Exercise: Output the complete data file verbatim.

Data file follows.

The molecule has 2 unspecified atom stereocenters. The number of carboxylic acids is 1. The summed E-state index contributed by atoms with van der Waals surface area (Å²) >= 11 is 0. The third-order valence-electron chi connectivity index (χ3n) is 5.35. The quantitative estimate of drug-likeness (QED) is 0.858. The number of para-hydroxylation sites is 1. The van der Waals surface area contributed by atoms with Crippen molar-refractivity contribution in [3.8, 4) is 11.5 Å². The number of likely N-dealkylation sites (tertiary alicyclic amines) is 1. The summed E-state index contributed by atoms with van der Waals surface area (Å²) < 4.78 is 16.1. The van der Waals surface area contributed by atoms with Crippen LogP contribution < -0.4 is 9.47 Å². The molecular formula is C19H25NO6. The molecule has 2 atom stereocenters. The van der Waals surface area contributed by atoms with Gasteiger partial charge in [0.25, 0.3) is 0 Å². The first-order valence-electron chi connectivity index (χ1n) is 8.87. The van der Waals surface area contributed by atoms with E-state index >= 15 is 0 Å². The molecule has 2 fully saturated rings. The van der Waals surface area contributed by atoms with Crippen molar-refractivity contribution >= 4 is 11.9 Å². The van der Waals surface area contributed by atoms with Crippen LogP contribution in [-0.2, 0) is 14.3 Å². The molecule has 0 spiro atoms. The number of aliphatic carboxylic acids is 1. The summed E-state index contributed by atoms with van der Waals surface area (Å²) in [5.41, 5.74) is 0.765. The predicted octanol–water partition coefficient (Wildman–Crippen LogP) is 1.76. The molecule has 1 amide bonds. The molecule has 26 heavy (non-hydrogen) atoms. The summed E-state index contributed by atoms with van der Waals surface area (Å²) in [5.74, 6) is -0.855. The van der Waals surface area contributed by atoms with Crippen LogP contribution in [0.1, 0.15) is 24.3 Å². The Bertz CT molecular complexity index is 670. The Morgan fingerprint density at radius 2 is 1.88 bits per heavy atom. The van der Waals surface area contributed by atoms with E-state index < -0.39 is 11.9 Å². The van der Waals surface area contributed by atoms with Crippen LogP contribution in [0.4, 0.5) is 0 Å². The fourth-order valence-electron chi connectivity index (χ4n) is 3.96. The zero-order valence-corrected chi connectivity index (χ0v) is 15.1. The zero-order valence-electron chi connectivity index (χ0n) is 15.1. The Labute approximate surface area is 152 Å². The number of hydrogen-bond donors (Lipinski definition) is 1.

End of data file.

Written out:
The molecule has 2 unspecified atom stereocenters. The number of carboxylic acids is 1. The summed E-state index contributed by atoms with van der Waals surface area (Å²) >= 11 is 0. The third-order valence-electron chi connectivity index (χ3n) is 5.35. The quantitative estimate of drug-likeness (QED) is 0.858. The number of para-hydroxylation sites is 1. The van der Waals surface area contributed by atoms with Crippen molar-refractivity contribution in [3.8, 4) is 11.5 Å². The number of likely N-dealkylation sites (tertiary alicyclic amines) is 1. The summed E-state index contributed by atoms with van der Waals surface area (Å²) < 4.78 is 16.1. The van der Waals surface area contributed by atoms with Crippen LogP contribution < -0.4 is 9.47 Å². The molecular formula is C19H25NO6. The molecule has 2 atom stereocenters. The van der Waals surface area contributed by atoms with Gasteiger partial charge in [0.25, 0.3) is 0 Å². The first-order valence-electron chi connectivity index (χ1n) is 8.87. The van der Waals surface area contributed by atoms with E-state index >= 15 is 0 Å². The molecule has 2 fully saturated rings. The van der Waals surface area contributed by atoms with Crippen molar-refractivity contribution >= 4 is 11.9 Å². The van der Waals surface area contributed by atoms with Crippen LogP contribution in [-0.2, 0) is 14.3 Å². The molecule has 0 spiro atoms. The number of aliphatic carboxylic acids is 1. The summed E-state index contributed by atoms with van der Waals surface area (Å²) in [5.41, 5.74) is 0.765. The predicted octanol–water partition coefficient (Wildman–Crippen LogP) is 1.76. The molecule has 1 amide bonds. The molecule has 26 heavy (non-hydrogen) atoms. The summed E-state index contributed by atoms with van der Waals surface area (Å²) in [5.74, 6) is -0.855. The van der Waals surface area contributed by atoms with Crippen LogP contribution in [0.1, 0.15) is 24.3 Å². The Bertz CT molecular complexity index is 670. The Morgan fingerprint density at radius 2 is 1.88 bits per heavy atom. The van der Waals surface area contributed by atoms with E-state index < -0.39 is 11.9 Å². The van der Waals surface area contributed by atoms with Crippen LogP contribution in [0.4, 0.5) is 0 Å². The fourth-order valence-electron chi connectivity index (χ4n) is 3.96. The zero-order valence-corrected chi connectivity index (χ0v) is 15.1. The zero-order valence-electron chi connectivity index (χ0n) is 15.1. The Labute approximate surface area is 152 Å². The number of hydrogen-bond donors (Lipinski definition) is 1.